One important application is machining apparatus. The machining apparatus may comprise, in use, a semiconductor in the form of an item to be machined and a conductor in the form of a tool, e.g. drill, for machining the item. Alternatively, the item to be machined may be a conductor and the tool may be a semiconductor, i.e. diamond-tipped drill or cutting device. The machining of the item may be polishing the item. The potential may be applied to reduce friction whilst the tool is in contact with the item thereby reducing wear of the tool lending itself to a new generation of ‘smart tools’.

Simultaneously, it may be possible to further reduce friction by using knowledge of the temperatures generated at the tool tip using the thermoelectric effect as first described by E G Herbert (Inst. Mech. Eng. February 1926 p. 289). Accordingly, the apparatus may incorporate sensors with a signal processing circuit for sensing the temperature generated at a point of contact between the semiconductor and the conductor by the thermoelectric effect and control means for controlling friction using the sensed thermoelectric effect. Such thermoelectric emfs are measured in mV/Kelvin, thus it may be difficult to detect variation in the thermoelectric emf while an external potential is being applied. Temporarily switching off the applied potential may enable investigation of the heat generation using the thermoelectric effect. Using such data, it may be possible to modulate or alternate the friction by the applied potential. Stresses in the tool may also be measured and feedback loops incorporated to monitor and optimise the machining performance.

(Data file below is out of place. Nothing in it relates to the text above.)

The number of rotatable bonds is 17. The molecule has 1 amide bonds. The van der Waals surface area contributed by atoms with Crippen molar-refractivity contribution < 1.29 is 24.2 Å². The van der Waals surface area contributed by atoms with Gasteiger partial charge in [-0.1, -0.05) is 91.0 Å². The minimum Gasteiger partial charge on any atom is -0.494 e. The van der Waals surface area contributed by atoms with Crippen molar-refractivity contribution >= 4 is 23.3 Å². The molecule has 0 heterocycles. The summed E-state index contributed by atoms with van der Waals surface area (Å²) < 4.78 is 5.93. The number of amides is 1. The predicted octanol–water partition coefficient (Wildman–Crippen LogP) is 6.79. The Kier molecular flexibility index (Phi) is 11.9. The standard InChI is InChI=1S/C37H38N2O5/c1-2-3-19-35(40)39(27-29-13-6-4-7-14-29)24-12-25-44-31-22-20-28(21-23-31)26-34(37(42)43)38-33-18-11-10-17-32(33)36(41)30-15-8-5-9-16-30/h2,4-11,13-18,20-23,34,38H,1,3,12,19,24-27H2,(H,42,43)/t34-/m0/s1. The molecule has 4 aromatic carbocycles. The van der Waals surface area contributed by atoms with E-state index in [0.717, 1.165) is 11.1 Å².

Other applications are in microelectricalmechanical systems (MEMS) and in devices for nanotechnology. The controllable friction could be utilised in novel clutch-type devices. Friction reduction will become increasingly more important in power generation with the advent of less efficient renewable sources such as in wind turbines. Most importantly, the technology is simple and existing machinery could be easily adapted to use it.

Friction control according to the invention is particularly useful in environments where lubrication is complicated, detrimental or impossible, e.g. in space or vacuum applications, or situations when a lubricant might contaminate the material being machined or the environment.